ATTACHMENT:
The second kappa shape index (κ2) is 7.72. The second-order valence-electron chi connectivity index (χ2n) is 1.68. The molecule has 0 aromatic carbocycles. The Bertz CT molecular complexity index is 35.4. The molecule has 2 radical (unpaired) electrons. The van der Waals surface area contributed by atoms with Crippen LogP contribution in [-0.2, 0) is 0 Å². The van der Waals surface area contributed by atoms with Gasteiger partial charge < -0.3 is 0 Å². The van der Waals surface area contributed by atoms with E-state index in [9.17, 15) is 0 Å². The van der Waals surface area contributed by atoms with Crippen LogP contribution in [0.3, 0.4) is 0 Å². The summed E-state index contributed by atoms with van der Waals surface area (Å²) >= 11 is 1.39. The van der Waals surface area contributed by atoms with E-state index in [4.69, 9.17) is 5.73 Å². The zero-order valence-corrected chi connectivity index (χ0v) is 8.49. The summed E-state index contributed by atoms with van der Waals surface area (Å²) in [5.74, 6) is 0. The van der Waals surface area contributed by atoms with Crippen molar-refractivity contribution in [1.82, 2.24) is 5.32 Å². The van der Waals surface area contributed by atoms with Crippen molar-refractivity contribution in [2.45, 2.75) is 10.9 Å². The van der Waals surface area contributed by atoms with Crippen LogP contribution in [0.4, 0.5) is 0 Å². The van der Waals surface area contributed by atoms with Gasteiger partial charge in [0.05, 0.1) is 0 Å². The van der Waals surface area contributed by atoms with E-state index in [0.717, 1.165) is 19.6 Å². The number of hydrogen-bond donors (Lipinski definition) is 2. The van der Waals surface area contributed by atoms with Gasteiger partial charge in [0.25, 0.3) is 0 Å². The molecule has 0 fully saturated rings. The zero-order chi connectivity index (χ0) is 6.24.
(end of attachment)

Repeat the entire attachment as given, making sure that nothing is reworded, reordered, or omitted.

The second kappa shape index (κ2) is 7.72. The second-order valence-electron chi connectivity index (χ2n) is 1.68. The molecule has 0 aromatic carbocycles. The Bertz CT molecular complexity index is 35.4. The molecule has 2 radical (unpaired) electrons. The van der Waals surface area contributed by atoms with Crippen LogP contribution in [-0.2, 0) is 0 Å². The van der Waals surface area contributed by atoms with Gasteiger partial charge < -0.3 is 0 Å². The van der Waals surface area contributed by atoms with E-state index in [9.17, 15) is 0 Å². The van der Waals surface area contributed by atoms with Crippen LogP contribution in [0.3, 0.4) is 0 Å². The summed E-state index contributed by atoms with van der Waals surface area (Å²) >= 11 is 1.39. The van der Waals surface area contributed by atoms with E-state index in [4.69, 9.17) is 5.73 Å². The zero-order valence-corrected chi connectivity index (χ0v) is 8.49. The summed E-state index contributed by atoms with van der Waals surface area (Å²) in [5.74, 6) is 0. The van der Waals surface area contributed by atoms with Crippen molar-refractivity contribution in [1.82, 2.24) is 5.32 Å². The van der Waals surface area contributed by atoms with Crippen molar-refractivity contribution in [2.45, 2.75) is 10.9 Å². The van der Waals surface area contributed by atoms with Crippen LogP contribution in [0.4, 0.5) is 0 Å². The van der Waals surface area contributed by atoms with Gasteiger partial charge in [0.05, 0.1) is 0 Å². The van der Waals surface area contributed by atoms with E-state index in [0.717, 1.165) is 19.6 Å². The number of hydrogen-bond donors (Lipinski definition) is 2. The van der Waals surface area contributed by atoms with Gasteiger partial charge in [0.25, 0.3) is 0 Å². The molecule has 0 fully saturated rings. The zero-order chi connectivity index (χ0) is 6.24.